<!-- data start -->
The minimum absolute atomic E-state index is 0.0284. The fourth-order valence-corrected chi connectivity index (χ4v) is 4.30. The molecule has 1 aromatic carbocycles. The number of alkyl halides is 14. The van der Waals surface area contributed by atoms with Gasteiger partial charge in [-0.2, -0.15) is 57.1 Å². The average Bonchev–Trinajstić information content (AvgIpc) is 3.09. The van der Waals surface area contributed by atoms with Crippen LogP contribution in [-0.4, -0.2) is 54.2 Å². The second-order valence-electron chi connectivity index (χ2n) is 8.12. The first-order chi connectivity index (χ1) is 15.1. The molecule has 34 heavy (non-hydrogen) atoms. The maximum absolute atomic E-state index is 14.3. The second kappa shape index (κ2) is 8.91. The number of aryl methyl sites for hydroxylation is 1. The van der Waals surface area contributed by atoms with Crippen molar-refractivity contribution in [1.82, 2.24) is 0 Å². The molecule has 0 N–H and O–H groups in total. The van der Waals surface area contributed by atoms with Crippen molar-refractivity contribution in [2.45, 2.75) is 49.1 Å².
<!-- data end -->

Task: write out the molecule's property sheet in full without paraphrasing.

The minimum absolute atomic E-state index is 0.0284. The fourth-order valence-corrected chi connectivity index (χ4v) is 4.30. The molecule has 1 aromatic carbocycles. The number of alkyl halides is 14. The van der Waals surface area contributed by atoms with Gasteiger partial charge in [-0.2, -0.15) is 57.1 Å². The average Bonchev–Trinajstić information content (AvgIpc) is 3.09. The van der Waals surface area contributed by atoms with Crippen LogP contribution in [-0.4, -0.2) is 54.2 Å². The second-order valence-electron chi connectivity index (χ2n) is 8.12. The first-order chi connectivity index (χ1) is 15.1. The molecule has 34 heavy (non-hydrogen) atoms. The maximum absolute atomic E-state index is 14.3. The second kappa shape index (κ2) is 8.91. The number of aryl methyl sites for hydroxylation is 1. The van der Waals surface area contributed by atoms with Crippen molar-refractivity contribution in [1.82, 2.24) is 0 Å². The molecule has 0 N–H and O–H groups in total. The van der Waals surface area contributed by atoms with Crippen molar-refractivity contribution in [2.45, 2.75) is 49.1 Å².